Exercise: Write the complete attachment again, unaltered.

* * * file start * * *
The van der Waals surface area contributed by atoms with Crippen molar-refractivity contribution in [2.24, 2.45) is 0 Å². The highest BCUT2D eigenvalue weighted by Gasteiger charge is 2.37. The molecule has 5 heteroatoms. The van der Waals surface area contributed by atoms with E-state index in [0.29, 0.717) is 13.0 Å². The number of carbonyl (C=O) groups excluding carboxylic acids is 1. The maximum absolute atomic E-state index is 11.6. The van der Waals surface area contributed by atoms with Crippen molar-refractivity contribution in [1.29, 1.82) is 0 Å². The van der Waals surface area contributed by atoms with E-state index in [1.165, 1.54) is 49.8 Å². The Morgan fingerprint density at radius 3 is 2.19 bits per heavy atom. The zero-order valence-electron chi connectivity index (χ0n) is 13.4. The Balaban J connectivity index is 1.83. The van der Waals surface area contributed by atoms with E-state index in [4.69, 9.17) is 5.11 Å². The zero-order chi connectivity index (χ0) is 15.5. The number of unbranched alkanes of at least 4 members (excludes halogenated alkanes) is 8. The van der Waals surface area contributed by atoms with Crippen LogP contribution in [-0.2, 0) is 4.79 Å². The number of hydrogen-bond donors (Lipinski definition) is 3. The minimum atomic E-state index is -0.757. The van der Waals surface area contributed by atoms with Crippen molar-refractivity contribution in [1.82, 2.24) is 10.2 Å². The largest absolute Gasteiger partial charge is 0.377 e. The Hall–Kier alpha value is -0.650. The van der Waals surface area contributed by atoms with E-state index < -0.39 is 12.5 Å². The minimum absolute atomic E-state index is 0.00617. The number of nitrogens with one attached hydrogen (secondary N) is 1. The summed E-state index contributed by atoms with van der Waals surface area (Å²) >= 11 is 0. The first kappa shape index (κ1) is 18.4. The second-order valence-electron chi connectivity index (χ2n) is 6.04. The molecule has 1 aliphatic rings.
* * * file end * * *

The van der Waals surface area contributed by atoms with Crippen molar-refractivity contribution in [2.24, 2.45) is 0 Å². The highest BCUT2D eigenvalue weighted by Gasteiger charge is 2.37. The molecule has 5 heteroatoms. The van der Waals surface area contributed by atoms with E-state index in [0.29, 0.717) is 13.0 Å². The number of carbonyl (C=O) groups excluding carboxylic acids is 1. The maximum absolute atomic E-state index is 11.6. The van der Waals surface area contributed by atoms with Crippen molar-refractivity contribution in [1.29, 1.82) is 0 Å². The van der Waals surface area contributed by atoms with E-state index in [1.165, 1.54) is 49.8 Å². The Morgan fingerprint density at radius 3 is 2.19 bits per heavy atom. The zero-order valence-electron chi connectivity index (χ0n) is 13.4. The Balaban J connectivity index is 1.83. The van der Waals surface area contributed by atoms with E-state index in [4.69, 9.17) is 5.11 Å². The zero-order chi connectivity index (χ0) is 15.5. The number of unbranched alkanes of at least 4 members (excludes halogenated alkanes) is 8. The van der Waals surface area contributed by atoms with Crippen LogP contribution in [-0.2, 0) is 4.79 Å². The number of hydrogen-bond donors (Lipinski definition) is 3. The minimum atomic E-state index is -0.757. The van der Waals surface area contributed by atoms with Crippen molar-refractivity contribution in [1.82, 2.24) is 10.2 Å². The largest absolute Gasteiger partial charge is 0.377 e. The Hall–Kier alpha value is -0.650. The van der Waals surface area contributed by atoms with E-state index < -0.39 is 12.5 Å². The minimum absolute atomic E-state index is 0.00617. The number of nitrogens with one attached hydrogen (secondary N) is 1. The summed E-state index contributed by atoms with van der Waals surface area (Å²) >= 11 is 0. The first kappa shape index (κ1) is 18.4. The second-order valence-electron chi connectivity index (χ2n) is 6.04. The molecule has 1 aliphatic rings.